Researchers continue to uncover the damaging effects of obesity on the body, with the discovery of new comorbidities that underscore the need to address the epidemic. A team at the University of Missouri-Columbia have linked obesity and type 2 diabetes to several health issues, including increased risk of bone fractures. In an innovative animal study, the MU investigators examined how development of obesity and insulin resistance contribute to bone-fracture risk and the potential role of exercise in protecting bone health.
No. 9 – “New Research Program To Search For Nutritional Solutions to Obesity, Poor Metabolic Health”
The new National Science Challenge, “High-Value Nutrition,” donated $2.9 million in new funding to a New Zealand-based research program focused on nutritional solutions for obesity and poor metabolic health. The Challenge, one of 11 national science challenges, was launched with an investment of $10.9 million for studies in the fields of nutrition and food science. The effort brings together New Zealand’s top food and nutrition researchers and a range of organizations with the aim of helping reduce diabetes and heart disease, and of developing new ways of promoting nutrition that can improve gastrointestinal health and immune system defenses.
A new study, published in the journal Surgery for Obesity and Related Diseases, revealed that gastric banding surgery in morbidly obese patients improves their health-related quality of life up to three years after the procedure. The researchers collected data from a prospective, multi-center, three-year Italian study of 230 patients assessing changes on health-related quality of life after laparoscopic adjustable gastric banding (LAGB) using the Lap-Band Adjustable Gastric Banding System. The study was conducted by the Italian Group for Lap-Band (Gruppo Italiano Lap-Band – GILBPLUS). The research team concluded that the overall improvements in health-related quality of life reported one year after gastric banding surgery were sustained up to three years in these patients, and confirmed the efficacy of restrictive gastric banding surgery on patients’ health-related quality of life overall.
Gastric Band advocate and blogger Karen Gillman writes about how it feels to have a Lap-Band port. A gastric band, commonly known as the Lap-Band, is a silicon band placed around the upper portion of the stomach. On the inside of the band is a balloon, with an attached tube that connects to a port that is located just under the skin, typically placed close to the belly button.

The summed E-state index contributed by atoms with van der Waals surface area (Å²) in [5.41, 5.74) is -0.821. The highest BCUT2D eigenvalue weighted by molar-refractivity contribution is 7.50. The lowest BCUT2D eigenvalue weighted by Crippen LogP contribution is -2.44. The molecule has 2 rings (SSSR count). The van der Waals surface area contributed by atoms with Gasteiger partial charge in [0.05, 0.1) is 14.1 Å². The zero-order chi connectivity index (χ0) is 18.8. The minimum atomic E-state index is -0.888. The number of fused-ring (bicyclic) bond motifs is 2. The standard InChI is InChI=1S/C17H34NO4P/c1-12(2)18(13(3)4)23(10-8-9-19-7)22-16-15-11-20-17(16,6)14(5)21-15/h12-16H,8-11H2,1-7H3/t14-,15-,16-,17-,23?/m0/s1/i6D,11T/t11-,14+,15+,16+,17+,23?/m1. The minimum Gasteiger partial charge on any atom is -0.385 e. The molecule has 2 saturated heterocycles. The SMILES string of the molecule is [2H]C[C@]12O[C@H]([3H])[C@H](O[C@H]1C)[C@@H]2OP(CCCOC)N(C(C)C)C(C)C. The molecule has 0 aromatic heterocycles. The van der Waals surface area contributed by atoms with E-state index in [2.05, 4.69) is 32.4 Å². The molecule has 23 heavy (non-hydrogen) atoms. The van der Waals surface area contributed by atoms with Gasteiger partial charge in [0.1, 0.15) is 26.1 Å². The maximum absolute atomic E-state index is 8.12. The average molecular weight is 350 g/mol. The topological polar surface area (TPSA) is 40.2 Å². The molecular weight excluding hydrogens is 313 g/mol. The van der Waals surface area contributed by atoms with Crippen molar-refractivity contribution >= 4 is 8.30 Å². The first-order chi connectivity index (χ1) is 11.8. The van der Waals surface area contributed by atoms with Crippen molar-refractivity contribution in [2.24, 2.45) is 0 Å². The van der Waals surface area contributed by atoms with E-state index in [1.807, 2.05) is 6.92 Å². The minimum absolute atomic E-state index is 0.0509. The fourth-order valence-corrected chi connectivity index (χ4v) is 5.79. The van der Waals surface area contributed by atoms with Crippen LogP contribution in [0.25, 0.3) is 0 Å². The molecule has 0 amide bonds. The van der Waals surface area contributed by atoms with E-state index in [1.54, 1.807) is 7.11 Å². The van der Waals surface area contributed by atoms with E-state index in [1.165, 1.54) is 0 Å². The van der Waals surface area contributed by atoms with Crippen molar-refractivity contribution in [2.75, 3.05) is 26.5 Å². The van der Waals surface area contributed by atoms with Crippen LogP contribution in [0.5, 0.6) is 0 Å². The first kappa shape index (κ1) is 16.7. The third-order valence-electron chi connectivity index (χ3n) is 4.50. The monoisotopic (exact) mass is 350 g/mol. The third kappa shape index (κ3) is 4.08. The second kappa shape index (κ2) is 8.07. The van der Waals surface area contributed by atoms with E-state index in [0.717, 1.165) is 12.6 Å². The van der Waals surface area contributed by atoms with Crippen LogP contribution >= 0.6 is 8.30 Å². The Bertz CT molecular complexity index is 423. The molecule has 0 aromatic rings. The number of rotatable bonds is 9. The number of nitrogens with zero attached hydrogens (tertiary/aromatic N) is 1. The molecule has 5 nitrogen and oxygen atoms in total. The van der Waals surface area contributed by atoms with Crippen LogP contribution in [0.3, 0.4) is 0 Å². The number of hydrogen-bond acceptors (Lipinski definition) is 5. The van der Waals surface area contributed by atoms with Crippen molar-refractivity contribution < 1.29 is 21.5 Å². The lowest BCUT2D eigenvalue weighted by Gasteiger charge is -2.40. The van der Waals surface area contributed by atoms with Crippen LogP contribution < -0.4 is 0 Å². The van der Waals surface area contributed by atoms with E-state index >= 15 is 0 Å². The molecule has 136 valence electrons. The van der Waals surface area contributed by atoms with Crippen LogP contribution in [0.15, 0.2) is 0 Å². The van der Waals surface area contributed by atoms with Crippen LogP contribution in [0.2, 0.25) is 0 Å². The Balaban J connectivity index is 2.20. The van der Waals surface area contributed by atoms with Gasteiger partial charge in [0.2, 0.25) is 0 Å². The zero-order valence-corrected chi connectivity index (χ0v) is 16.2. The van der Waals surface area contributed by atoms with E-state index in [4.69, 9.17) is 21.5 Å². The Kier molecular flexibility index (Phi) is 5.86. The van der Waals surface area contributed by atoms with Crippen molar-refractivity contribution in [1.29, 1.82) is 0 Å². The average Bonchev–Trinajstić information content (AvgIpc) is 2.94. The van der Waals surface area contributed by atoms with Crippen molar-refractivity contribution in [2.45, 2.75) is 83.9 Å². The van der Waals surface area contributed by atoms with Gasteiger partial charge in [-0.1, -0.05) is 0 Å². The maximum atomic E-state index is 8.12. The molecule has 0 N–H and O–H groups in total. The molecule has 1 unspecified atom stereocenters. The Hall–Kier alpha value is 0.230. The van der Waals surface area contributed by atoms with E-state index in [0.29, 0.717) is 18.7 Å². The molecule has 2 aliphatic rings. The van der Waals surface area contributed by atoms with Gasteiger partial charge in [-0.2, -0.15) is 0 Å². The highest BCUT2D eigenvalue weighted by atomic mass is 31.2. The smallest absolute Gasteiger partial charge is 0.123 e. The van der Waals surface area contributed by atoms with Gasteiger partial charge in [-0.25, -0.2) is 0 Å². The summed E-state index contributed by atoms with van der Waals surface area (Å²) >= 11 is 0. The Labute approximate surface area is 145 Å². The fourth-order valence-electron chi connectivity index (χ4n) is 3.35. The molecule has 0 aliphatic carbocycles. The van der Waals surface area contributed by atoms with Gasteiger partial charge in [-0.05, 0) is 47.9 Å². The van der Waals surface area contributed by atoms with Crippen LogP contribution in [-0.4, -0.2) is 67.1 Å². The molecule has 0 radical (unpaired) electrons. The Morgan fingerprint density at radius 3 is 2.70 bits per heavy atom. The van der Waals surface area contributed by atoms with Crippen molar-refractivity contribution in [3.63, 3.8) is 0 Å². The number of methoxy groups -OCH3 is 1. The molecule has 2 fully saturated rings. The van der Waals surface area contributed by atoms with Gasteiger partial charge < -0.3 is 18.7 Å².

No. 6 – “Five-Year Follow-Up Study Shows LAP-BAND Is Safe and Effective for Obese Patients With BMI of at Least 30”
Five-year results from a multi-center clinical trial investigating the safety and efficacy of LAP-BAND adjustable gastric banding system in patients with a body mass index (BMI) of 30–39.9 kilograms per square meter show that patients experienced significant weight loss and beneficial health outcomes. Researchers believe that the LAP-BAND is effective in treating obesity because it leads to greater satiation and fullness during meals, helping to prevent patients from binge eating. The weight loss device may also help patients make better decisions about food since, according to the results of functional magnetic resonance imaging (fMRI) of the brain, LAP-BAND patients encountering visual food cues have reported higher-level perception in their brains.
A review of Apollo Endosurgery’s ORBERA Intragastric Balloon Weight Loss Procedure that aired in October 2015 on Dr. Oz’s popular healthcare talk show. The segment, which explored how the weight loss device and supporting program aids obese patients in losing weight, marks ORBERA’s continued rise in popularity since its recent approval by the U.S. Food and Drug Administration.
A study evaluated the impact of Roux-en-Y gastric bypass (RYGB) and laparoscopic adjustable gastric banding (LAGB) on bone health in type 2 diabetes patients. Findings from the study add to the body of scientific evidence showing the adverse impact that obesity and weight loss surgery can have on bone health, as well as the importance of supplementation after bariatric surgery to ensure that patients receive proper nutrients.
Findings from this study indicate that heart function in patients with morbid obesity returns to normal after bariatric surgery, but not necessarily after lifestyle interventions. The results suggest that bariatric surgery may decrease the risk of cardiovascular disease in these patients. The study was published in the European Journal of Preventive Cardiology.
In this report, researchers concluded that the LAP-BAND surgical system is a safe and effective therapy for people with a BMI of between 30 and 40 kilograms per square meter, as well as those for which it is FDA approved, after demonstrating its effectiveness in sustained weight loss, reduced health risks, and improved quality of life in the target population.
In a study published in the American Journal of Public Health, a team of researchers led by King’s College London found that the chance of an obese person achieving a normal body weight without the use of bariatric surgery is 1 in 124 for women and 1 in 210 for men. In the case of severe obesity, this rate increases to 1 in 677 for women and 1 in 1,290 for men. The study outcomes indicate that the probability of attaining normal weight or maintaining weight loss is low when utilizing non-surgical approaches to medically supervised weight loss.
Be sure to continue to follow Obesity News Today daily in 2016 for continuous updates on the latest science, research, and advocacy news concerning bariatric surgery, obesity, and comorbidities related to the disease.